Education is only one of the aspects of our lives that technology is changing: computers and mobile devices have also revolutionized the way we create, experience and share art, music and entertainment. Digital art is flourishing alongside painting and drawing; photography and filmmaking have largely abandoned film in favour of pixels; music can be made, bought and shared in digital form without creating physical copies or even using traditional instruments to produce it.
The next step in this progression is that if technology has changed the way we create and listen to music, why should it not change the way we learn it?
Using the tools at our disposal can make it easier to record and play vast repertoires of music so that students are exposed to all genres and even help pupils understand the principles of music by producing it themselves without the need for families or schools to provide them with instruments which can prove costly to buy and difficult to master, fostering feelings of social disparity and frustration.
Some may argue that music should be taught in person by an expert player who can provide immediate feedback and that the long-distance, delayed mode of learning encouraged by technology is particularly ill-suited to it; while it is undeniable that playing and composing music is a unique skill with its own teaching methods that differ from most other subjects that are already being successfully supported by technology, however, music teachers should not dismiss the contribution of EdTech to their work.
In some ways, it is teachers who have to adapt their techniques, particularly by making an effort to anticipate their students’ needs and challenges even if they are not by their side providing answers and corrections to any problem that may arise, but the process of adapting must go both ways: just as teachers adjust to technology, so should technology adjust to the teachers’ and students’ needs by providing well-designed software that is originally meant for music education and not just a poor adaptation of something that already existed for different purposes.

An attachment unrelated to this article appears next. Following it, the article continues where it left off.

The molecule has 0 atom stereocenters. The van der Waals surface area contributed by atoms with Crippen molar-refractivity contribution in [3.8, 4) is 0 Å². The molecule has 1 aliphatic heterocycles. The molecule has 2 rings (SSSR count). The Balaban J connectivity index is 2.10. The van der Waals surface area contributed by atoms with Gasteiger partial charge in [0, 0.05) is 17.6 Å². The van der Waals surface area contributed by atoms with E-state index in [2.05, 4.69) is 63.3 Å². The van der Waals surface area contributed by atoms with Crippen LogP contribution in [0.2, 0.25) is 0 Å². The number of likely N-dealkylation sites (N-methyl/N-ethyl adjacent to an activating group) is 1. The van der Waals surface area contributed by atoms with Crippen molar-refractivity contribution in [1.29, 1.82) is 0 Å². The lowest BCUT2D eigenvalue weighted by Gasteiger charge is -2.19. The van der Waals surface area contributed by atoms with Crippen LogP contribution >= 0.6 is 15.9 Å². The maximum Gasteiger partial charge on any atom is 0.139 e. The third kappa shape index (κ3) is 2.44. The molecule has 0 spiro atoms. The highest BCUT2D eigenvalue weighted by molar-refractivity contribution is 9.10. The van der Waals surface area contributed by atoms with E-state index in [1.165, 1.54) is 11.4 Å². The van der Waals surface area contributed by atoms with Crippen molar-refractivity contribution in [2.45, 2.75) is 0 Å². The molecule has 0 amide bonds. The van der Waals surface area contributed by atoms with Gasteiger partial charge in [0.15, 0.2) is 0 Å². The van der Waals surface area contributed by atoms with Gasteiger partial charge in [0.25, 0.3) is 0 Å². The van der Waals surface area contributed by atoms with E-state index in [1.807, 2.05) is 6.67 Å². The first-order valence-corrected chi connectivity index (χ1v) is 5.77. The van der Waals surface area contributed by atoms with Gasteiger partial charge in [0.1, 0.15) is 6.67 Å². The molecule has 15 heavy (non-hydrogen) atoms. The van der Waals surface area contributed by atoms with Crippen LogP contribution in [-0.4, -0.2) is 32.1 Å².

The good news is that such software already exists; the bad news is that using it is not entirely comparable to playing a physical instrument and cannot replace it completely. Detractors might even say that music produced with an intuitive digital audio workshop (DAW) requires little skill and is therefore not ‘real music’, but the chance to create and edit music with a few taps on your touch screen can be an excellent introduction to the world of composing that may encourage students to pursue more traditional avenues of music making, where they will find that music notation software is available to help them write traditional sheet music quickly and easily and music training apps allow them to exercise at their own pace wherever they go.
With projects such as INTO SCHOOL using technology to encourage artistic self-expression from an early age and music making apps allowing students to create and share music without devoting countless hours to mastering an instrument, teachers will find that the possibilities are limitless.
Soundtrap is a prime example of a music creation software with enormous potential for educational applications.
Fully accessible online through any device, Soundtrap is an online music studio that allows users to record and edit their creations, choosing from a vast array of instruments, loops and beats that ensure a complex, polished, professional result.
Using Soundtrap on a touch screen device such as Acer Chromebook Spin 11 is a fun and easy way to heighten the experience of creating music even further: by using your fingertips to record your piece on a virtual keyboard, you can make Soundtrap feel much closer to the sensation of playing a traditional instrument.
What makes Soundtrap ideal for education is that the compositions are meant to be shared: by asking others to join your project so they can add their own edits and ideas, you can make Soundtrap into a perfect classroom tool that can involve everyone in a collaborative effort of shared creation, with the teacher pitching in with advice and improvements or even recording podcast lessons for students to listen to.
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